Becoming a paralegal in today's economy may be more of a challenge than in the past. At one time, anyone could become a paralegal (also called a legal secretary) and work side-by-side with an attorney. Today's paralegal position is much more demanding and complicated than taking on the role of a secretary, however. Now paralegal play a vital role in any law setting acting in a professional support role to lawyers, performing many of the tasks that would typically fall on the attorney.
Even with the economical downturn, the average paralegal salary still makes it an attractive career path for many who enjoy the legal field. The salary range may be as low as $13,000 a year for an untrained entry-level paralegal, up to six figures for a skilled paralegal acting in a managerial role. There are many factors that bear on how much a paralegal earns; education, job location, and employers will all impact salaries.
The paralegal profession has changed over the years with many levels of training available to those entering the field. The paralegal salary will vary depending on how much experience and formal training they have. For instance, in 2010 the national average yearly salary for a paralegal was just above $46,000 annually according to the Bureau of Labor Statistics. This figure can change once a paralegal factors in their education and experience.
In San Jose, California for instance, a litigation paralegal manager can expect an annual income of about $120,000. A job of this nature requests that applicants have at least five years of prior experience in the field as well as management experience and hold a bachelor's degree.
On the other end of the spectrum, a paralegal specialist in Bloomfield Hills, Michigan can expect to earn around $20,000 for the first year. The requirements for this junior position still demands an associate's degree as well as five years of previous legal work history. Just as education can affect salaries, the same is true for job location.
The same position of paralegal specialist offered in a large metropolitan area versus a small city can affect how much a paralegal will make. A recent posting for a paralegal specialist on Indeed.com in Washington D.C. indicated a salary between $56,000.00 to $99,000.00 a year. This position required completion of a certificate program and one year in a particular specialty. It also sought candidates with agency certification designations. In a small city in Ohio, a similar position offered just under $30,000 a year and required experience only.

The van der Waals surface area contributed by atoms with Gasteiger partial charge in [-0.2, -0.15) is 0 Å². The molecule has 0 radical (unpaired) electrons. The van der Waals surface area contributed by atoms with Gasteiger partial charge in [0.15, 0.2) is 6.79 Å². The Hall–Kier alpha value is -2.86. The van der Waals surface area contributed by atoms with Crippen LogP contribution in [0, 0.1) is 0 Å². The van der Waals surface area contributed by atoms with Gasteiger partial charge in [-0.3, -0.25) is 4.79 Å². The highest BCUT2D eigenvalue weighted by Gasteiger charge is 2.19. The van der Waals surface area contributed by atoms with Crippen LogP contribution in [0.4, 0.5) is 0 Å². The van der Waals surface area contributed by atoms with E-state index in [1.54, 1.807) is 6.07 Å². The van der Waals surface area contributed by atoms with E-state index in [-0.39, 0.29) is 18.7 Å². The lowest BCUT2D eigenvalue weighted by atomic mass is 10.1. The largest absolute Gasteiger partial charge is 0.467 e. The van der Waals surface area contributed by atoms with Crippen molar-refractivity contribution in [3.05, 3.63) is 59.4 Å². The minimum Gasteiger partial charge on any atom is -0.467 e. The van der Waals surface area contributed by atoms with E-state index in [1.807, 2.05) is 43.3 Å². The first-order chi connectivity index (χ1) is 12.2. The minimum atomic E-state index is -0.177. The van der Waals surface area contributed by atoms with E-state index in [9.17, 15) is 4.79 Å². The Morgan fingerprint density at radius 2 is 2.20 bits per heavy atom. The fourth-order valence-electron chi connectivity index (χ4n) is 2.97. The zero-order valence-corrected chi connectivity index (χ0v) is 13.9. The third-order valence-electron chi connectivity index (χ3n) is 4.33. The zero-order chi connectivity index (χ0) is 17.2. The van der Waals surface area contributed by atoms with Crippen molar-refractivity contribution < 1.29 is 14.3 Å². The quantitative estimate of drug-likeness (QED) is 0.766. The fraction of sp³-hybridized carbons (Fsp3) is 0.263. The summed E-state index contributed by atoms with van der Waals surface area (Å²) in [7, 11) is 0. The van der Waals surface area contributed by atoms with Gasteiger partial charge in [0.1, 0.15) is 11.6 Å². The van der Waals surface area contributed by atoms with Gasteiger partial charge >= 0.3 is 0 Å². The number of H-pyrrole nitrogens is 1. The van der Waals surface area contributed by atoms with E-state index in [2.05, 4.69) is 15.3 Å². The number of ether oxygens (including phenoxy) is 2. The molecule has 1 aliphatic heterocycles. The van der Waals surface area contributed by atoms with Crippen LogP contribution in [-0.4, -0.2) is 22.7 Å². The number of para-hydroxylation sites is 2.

Larger cities tend to offer greater salaries across the board. Living expenses in larger cities are often higher; therefore, employers may compensate their employees to offset these expenses. If there isn't an offset, these costs could reduce the actual value of an attractive salary.
Another element to consider is the employer. For instance, government positions may offer less income than a comparable private firm; yet have a greater degree of job stability. When compared to private firms that promise large salaries but don't have a strong client foundation, the security of a government paralegal position may be more attractive.
When looking at paralegal salaries, it is important to consider all aspects of compensation, not just yearly income. Some jobs may offer benefits such as healthcare, paid vacations, educational scholarships, and other similar benefits. Factoring these into an income may cause a modest mid-range income to exceed higher salaries that don't offer additional perks.
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